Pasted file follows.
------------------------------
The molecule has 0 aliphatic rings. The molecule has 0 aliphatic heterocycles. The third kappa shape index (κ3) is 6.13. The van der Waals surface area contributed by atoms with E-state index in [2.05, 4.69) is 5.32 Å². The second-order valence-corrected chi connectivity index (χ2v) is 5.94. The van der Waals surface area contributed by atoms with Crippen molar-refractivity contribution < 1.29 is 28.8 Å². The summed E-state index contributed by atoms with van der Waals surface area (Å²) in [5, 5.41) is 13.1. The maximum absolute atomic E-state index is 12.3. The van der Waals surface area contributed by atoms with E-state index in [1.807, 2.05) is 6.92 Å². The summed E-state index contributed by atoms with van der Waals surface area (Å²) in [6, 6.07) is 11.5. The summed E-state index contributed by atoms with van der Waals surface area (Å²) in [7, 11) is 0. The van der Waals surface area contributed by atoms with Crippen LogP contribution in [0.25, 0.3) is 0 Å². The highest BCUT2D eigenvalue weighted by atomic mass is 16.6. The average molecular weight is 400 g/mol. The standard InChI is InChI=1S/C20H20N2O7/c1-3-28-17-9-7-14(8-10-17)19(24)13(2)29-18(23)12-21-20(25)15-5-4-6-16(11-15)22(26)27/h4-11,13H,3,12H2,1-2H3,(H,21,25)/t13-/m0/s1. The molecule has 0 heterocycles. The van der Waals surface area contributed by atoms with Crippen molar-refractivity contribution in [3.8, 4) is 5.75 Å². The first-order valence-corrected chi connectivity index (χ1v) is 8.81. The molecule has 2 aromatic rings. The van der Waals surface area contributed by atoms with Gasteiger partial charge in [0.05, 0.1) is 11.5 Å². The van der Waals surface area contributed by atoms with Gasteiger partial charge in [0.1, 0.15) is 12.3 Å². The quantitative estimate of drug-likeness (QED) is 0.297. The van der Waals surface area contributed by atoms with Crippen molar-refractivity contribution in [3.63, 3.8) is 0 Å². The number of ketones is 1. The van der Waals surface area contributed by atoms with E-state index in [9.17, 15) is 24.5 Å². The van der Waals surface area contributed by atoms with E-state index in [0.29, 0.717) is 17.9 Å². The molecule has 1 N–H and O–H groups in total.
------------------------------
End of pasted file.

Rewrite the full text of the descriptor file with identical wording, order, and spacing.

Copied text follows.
The molecule has 0 aliphatic rings. The molecule has 0 aliphatic heterocycles. The third kappa shape index (κ3) is 6.13. The van der Waals surface area contributed by atoms with E-state index in [2.05, 4.69) is 5.32 Å². The second-order valence-corrected chi connectivity index (χ2v) is 5.94. The van der Waals surface area contributed by atoms with Crippen molar-refractivity contribution < 1.29 is 28.8 Å². The summed E-state index contributed by atoms with van der Waals surface area (Å²) in [5, 5.41) is 13.1. The maximum absolute atomic E-state index is 12.3. The van der Waals surface area contributed by atoms with E-state index in [1.807, 2.05) is 6.92 Å². The summed E-state index contributed by atoms with van der Waals surface area (Å²) in [6, 6.07) is 11.5. The summed E-state index contributed by atoms with van der Waals surface area (Å²) in [7, 11) is 0. The van der Waals surface area contributed by atoms with Crippen LogP contribution in [0.25, 0.3) is 0 Å². The highest BCUT2D eigenvalue weighted by atomic mass is 16.6. The average molecular weight is 400 g/mol. The standard InChI is InChI=1S/C20H20N2O7/c1-3-28-17-9-7-14(8-10-17)19(24)13(2)29-18(23)12-21-20(25)15-5-4-6-16(11-15)22(26)27/h4-11,13H,3,12H2,1-2H3,(H,21,25)/t13-/m0/s1. The molecule has 0 heterocycles. The van der Waals surface area contributed by atoms with Crippen molar-refractivity contribution in [3.8, 4) is 5.75 Å². The first-order valence-corrected chi connectivity index (χ1v) is 8.81. The molecule has 2 aromatic rings. The van der Waals surface area contributed by atoms with Gasteiger partial charge in [0.05, 0.1) is 11.5 Å². The van der Waals surface area contributed by atoms with Gasteiger partial charge in [0.1, 0.15) is 12.3 Å². The quantitative estimate of drug-likeness (QED) is 0.297. The van der Waals surface area contributed by atoms with Crippen molar-refractivity contribution in [3.63, 3.8) is 0 Å². The number of ketones is 1. The van der Waals surface area contributed by atoms with E-state index in [9.17, 15) is 24.5 Å². The van der Waals surface area contributed by atoms with E-state index in [0.29, 0.717) is 17.9 Å². The molecule has 1 N–H and O–H groups in total.